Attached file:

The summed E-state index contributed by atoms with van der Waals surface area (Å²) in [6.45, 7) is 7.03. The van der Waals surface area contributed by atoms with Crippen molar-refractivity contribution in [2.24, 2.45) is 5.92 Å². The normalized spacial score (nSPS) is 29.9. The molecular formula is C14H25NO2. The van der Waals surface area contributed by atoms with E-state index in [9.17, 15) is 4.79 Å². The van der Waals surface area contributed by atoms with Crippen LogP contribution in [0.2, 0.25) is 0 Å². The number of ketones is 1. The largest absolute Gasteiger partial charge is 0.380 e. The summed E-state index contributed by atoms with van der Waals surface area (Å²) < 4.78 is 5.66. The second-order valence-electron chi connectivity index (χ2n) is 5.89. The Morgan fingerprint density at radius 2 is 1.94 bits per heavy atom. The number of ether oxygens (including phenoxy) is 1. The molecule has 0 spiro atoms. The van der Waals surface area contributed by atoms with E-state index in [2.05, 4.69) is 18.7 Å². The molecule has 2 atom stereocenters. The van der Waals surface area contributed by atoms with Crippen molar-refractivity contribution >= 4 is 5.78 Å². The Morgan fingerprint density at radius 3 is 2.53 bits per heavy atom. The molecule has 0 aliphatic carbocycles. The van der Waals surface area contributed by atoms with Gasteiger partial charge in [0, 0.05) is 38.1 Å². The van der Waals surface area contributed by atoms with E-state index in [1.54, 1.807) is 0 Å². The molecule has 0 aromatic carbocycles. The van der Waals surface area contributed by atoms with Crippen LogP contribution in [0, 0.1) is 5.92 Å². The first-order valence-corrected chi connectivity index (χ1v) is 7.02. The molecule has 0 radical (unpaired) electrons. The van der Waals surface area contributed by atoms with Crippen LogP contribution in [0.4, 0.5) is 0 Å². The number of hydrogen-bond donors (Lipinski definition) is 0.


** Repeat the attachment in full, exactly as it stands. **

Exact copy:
The summed E-state index contributed by atoms with van der Waals surface area (Å²) in [6.45, 7) is 7.03. The van der Waals surface area contributed by atoms with Crippen molar-refractivity contribution in [2.24, 2.45) is 5.92 Å². The normalized spacial score (nSPS) is 29.9. The molecular formula is C14H25NO2. The van der Waals surface area contributed by atoms with E-state index in [9.17, 15) is 4.79 Å². The van der Waals surface area contributed by atoms with Crippen LogP contribution in [0.2, 0.25) is 0 Å². The number of ketones is 1. The largest absolute Gasteiger partial charge is 0.380 e. The summed E-state index contributed by atoms with van der Waals surface area (Å²) < 4.78 is 5.66. The second-order valence-electron chi connectivity index (χ2n) is 5.89. The Morgan fingerprint density at radius 2 is 1.94 bits per heavy atom. The number of ether oxygens (including phenoxy) is 1. The molecule has 0 spiro atoms. The van der Waals surface area contributed by atoms with E-state index in [2.05, 4.69) is 18.7 Å². The molecule has 2 atom stereocenters. The van der Waals surface area contributed by atoms with Crippen molar-refractivity contribution >= 4 is 5.78 Å². The Morgan fingerprint density at radius 3 is 2.53 bits per heavy atom. The molecule has 0 aliphatic carbocycles. The van der Waals surface area contributed by atoms with Gasteiger partial charge in [0, 0.05) is 38.1 Å². The van der Waals surface area contributed by atoms with E-state index in [1.54, 1.807) is 0 Å². The molecule has 0 aromatic carbocycles. The van der Waals surface area contributed by atoms with Crippen LogP contribution in [0, 0.1) is 5.92 Å². The first-order valence-corrected chi connectivity index (χ1v) is 7.02. The molecule has 0 radical (unpaired) electrons. The van der Waals surface area contributed by atoms with Crippen LogP contribution in [0.4, 0.5) is 0 Å². The number of hydrogen-bond donors (Lipinski definition) is 0.